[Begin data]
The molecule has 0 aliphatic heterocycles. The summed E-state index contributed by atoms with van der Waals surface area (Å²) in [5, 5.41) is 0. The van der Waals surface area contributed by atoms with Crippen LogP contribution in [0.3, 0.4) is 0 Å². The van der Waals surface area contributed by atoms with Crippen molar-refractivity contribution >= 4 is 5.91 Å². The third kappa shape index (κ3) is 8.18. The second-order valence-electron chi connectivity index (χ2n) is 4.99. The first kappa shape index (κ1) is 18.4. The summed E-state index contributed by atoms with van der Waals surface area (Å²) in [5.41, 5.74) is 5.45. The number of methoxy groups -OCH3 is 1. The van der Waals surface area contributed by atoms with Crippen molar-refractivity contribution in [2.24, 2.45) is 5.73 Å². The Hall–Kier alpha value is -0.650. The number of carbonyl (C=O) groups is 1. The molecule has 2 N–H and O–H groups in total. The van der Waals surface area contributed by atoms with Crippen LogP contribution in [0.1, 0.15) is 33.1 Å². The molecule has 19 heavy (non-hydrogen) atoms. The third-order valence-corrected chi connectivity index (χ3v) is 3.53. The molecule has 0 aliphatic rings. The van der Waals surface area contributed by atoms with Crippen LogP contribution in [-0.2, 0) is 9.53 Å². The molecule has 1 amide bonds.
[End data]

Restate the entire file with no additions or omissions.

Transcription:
The molecule has 0 aliphatic heterocycles. The summed E-state index contributed by atoms with van der Waals surface area (Å²) in [5, 5.41) is 0. The van der Waals surface area contributed by atoms with Crippen LogP contribution in [0.3, 0.4) is 0 Å². The van der Waals surface area contributed by atoms with Crippen molar-refractivity contribution >= 4 is 5.91 Å². The third kappa shape index (κ3) is 8.18. The second-order valence-electron chi connectivity index (χ2n) is 4.99. The first kappa shape index (κ1) is 18.4. The summed E-state index contributed by atoms with van der Waals surface area (Å²) in [5.41, 5.74) is 5.45. The number of methoxy groups -OCH3 is 1. The van der Waals surface area contributed by atoms with Crippen molar-refractivity contribution in [2.24, 2.45) is 5.73 Å². The Hall–Kier alpha value is -0.650. The number of carbonyl (C=O) groups is 1. The molecule has 2 N–H and O–H groups in total. The van der Waals surface area contributed by atoms with Crippen LogP contribution in [0.1, 0.15) is 33.1 Å². The molecule has 19 heavy (non-hydrogen) atoms. The third-order valence-corrected chi connectivity index (χ3v) is 3.53. The molecule has 0 aliphatic rings. The van der Waals surface area contributed by atoms with Crippen LogP contribution in [-0.2, 0) is 9.53 Å². The molecule has 1 amide bonds.